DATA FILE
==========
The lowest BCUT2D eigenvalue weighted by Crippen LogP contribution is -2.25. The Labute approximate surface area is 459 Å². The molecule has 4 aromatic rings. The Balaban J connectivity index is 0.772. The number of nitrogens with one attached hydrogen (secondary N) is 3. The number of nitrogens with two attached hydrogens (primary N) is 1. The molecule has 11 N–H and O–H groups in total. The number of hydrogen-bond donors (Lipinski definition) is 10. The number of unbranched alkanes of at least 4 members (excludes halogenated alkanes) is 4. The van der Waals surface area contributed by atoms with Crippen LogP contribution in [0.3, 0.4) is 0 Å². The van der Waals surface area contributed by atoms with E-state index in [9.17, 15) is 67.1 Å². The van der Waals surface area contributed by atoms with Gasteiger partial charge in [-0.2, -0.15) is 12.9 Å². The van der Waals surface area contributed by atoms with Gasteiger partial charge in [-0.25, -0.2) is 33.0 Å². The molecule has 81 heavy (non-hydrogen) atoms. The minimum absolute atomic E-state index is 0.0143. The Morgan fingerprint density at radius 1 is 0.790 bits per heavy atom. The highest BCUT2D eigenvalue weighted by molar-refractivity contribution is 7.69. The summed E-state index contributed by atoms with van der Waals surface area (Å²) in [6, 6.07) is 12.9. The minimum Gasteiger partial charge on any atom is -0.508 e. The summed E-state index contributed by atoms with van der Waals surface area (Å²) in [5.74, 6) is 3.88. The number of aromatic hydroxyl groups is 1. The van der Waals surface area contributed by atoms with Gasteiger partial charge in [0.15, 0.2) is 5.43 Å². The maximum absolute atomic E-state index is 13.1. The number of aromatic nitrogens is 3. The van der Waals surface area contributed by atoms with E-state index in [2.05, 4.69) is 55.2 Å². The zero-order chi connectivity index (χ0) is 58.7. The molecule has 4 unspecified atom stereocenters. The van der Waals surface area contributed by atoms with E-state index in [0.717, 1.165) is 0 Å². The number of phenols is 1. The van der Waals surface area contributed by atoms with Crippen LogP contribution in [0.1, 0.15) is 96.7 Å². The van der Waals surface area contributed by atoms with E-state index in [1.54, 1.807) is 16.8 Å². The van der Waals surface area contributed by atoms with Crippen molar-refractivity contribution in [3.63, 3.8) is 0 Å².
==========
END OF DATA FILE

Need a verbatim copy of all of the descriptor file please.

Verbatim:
The lowest BCUT2D eigenvalue weighted by Crippen LogP contribution is -2.25. The Labute approximate surface area is 459 Å². The molecule has 4 aromatic rings. The Balaban J connectivity index is 0.772. The number of nitrogens with one attached hydrogen (secondary N) is 3. The number of nitrogens with two attached hydrogens (primary N) is 1. The molecule has 11 N–H and O–H groups in total. The number of hydrogen-bond donors (Lipinski definition) is 10. The number of unbranched alkanes of at least 4 members (excludes halogenated alkanes) is 4. The van der Waals surface area contributed by atoms with Crippen LogP contribution in [0.3, 0.4) is 0 Å². The van der Waals surface area contributed by atoms with E-state index in [9.17, 15) is 67.1 Å². The van der Waals surface area contributed by atoms with Gasteiger partial charge in [-0.2, -0.15) is 12.9 Å². The van der Waals surface area contributed by atoms with Gasteiger partial charge in [-0.25, -0.2) is 33.0 Å². The molecule has 81 heavy (non-hydrogen) atoms. The minimum absolute atomic E-state index is 0.0143. The Morgan fingerprint density at radius 1 is 0.790 bits per heavy atom. The highest BCUT2D eigenvalue weighted by molar-refractivity contribution is 7.69. The summed E-state index contributed by atoms with van der Waals surface area (Å²) in [6, 6.07) is 12.9. The minimum Gasteiger partial charge on any atom is -0.508 e. The summed E-state index contributed by atoms with van der Waals surface area (Å²) in [5.74, 6) is 3.88. The number of aromatic hydroxyl groups is 1. The van der Waals surface area contributed by atoms with Gasteiger partial charge in [0.15, 0.2) is 5.43 Å². The maximum absolute atomic E-state index is 13.1. The number of aromatic nitrogens is 3. The van der Waals surface area contributed by atoms with E-state index in [2.05, 4.69) is 55.2 Å². The zero-order chi connectivity index (χ0) is 58.7. The molecule has 4 unspecified atom stereocenters. The van der Waals surface area contributed by atoms with E-state index in [0.717, 1.165) is 0 Å². The number of phenols is 1. The van der Waals surface area contributed by atoms with Crippen LogP contribution in [0.1, 0.15) is 96.7 Å². The van der Waals surface area contributed by atoms with E-state index in [1.54, 1.807) is 16.8 Å². The van der Waals surface area contributed by atoms with Crippen molar-refractivity contribution in [3.63, 3.8) is 0 Å².